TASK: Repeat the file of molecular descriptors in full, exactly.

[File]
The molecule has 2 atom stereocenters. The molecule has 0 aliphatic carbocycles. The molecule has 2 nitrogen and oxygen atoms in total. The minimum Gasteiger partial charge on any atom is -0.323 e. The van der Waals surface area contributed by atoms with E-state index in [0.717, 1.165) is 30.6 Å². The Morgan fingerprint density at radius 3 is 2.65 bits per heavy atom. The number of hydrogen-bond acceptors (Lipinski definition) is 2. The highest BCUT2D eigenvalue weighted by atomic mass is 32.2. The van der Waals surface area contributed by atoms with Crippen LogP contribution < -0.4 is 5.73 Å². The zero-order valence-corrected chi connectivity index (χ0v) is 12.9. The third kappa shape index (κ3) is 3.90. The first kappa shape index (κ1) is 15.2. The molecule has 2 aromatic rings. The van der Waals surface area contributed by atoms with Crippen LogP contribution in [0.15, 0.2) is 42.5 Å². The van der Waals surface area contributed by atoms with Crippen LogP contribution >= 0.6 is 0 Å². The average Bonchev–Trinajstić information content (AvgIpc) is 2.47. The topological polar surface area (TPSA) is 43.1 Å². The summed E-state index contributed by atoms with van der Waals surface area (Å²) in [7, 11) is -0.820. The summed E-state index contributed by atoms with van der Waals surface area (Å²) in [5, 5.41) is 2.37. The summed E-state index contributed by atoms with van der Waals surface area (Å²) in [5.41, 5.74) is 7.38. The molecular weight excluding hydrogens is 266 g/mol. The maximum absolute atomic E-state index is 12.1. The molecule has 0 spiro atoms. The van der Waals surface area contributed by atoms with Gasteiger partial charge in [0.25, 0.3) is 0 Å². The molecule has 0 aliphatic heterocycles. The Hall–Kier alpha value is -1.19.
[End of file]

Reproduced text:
The molecule has 2 atom stereocenters. The molecule has 0 aliphatic carbocycles. The molecule has 2 nitrogen and oxygen atoms in total. The minimum Gasteiger partial charge on any atom is -0.323 e. The van der Waals surface area contributed by atoms with E-state index in [0.717, 1.165) is 30.6 Å². The Morgan fingerprint density at radius 3 is 2.65 bits per heavy atom. The number of hydrogen-bond acceptors (Lipinski definition) is 2. The highest BCUT2D eigenvalue weighted by atomic mass is 32.2. The van der Waals surface area contributed by atoms with Crippen LogP contribution < -0.4 is 5.73 Å². The zero-order valence-corrected chi connectivity index (χ0v) is 12.9. The third kappa shape index (κ3) is 3.90. The first kappa shape index (κ1) is 15.2. The molecule has 2 aromatic rings. The van der Waals surface area contributed by atoms with Crippen LogP contribution in [0.15, 0.2) is 42.5 Å². The van der Waals surface area contributed by atoms with Crippen LogP contribution >= 0.6 is 0 Å². The average Bonchev–Trinajstić information content (AvgIpc) is 2.47. The topological polar surface area (TPSA) is 43.1 Å². The summed E-state index contributed by atoms with van der Waals surface area (Å²) in [7, 11) is -0.820. The summed E-state index contributed by atoms with van der Waals surface area (Å²) in [5, 5.41) is 2.37. The summed E-state index contributed by atoms with van der Waals surface area (Å²) in [5.41, 5.74) is 7.38. The molecular weight excluding hydrogens is 266 g/mol. The maximum absolute atomic E-state index is 12.1. The molecule has 0 spiro atoms. The van der Waals surface area contributed by atoms with Gasteiger partial charge in [0.25, 0.3) is 0 Å². The molecule has 0 aliphatic heterocycles. The Hall–Kier alpha value is -1.19.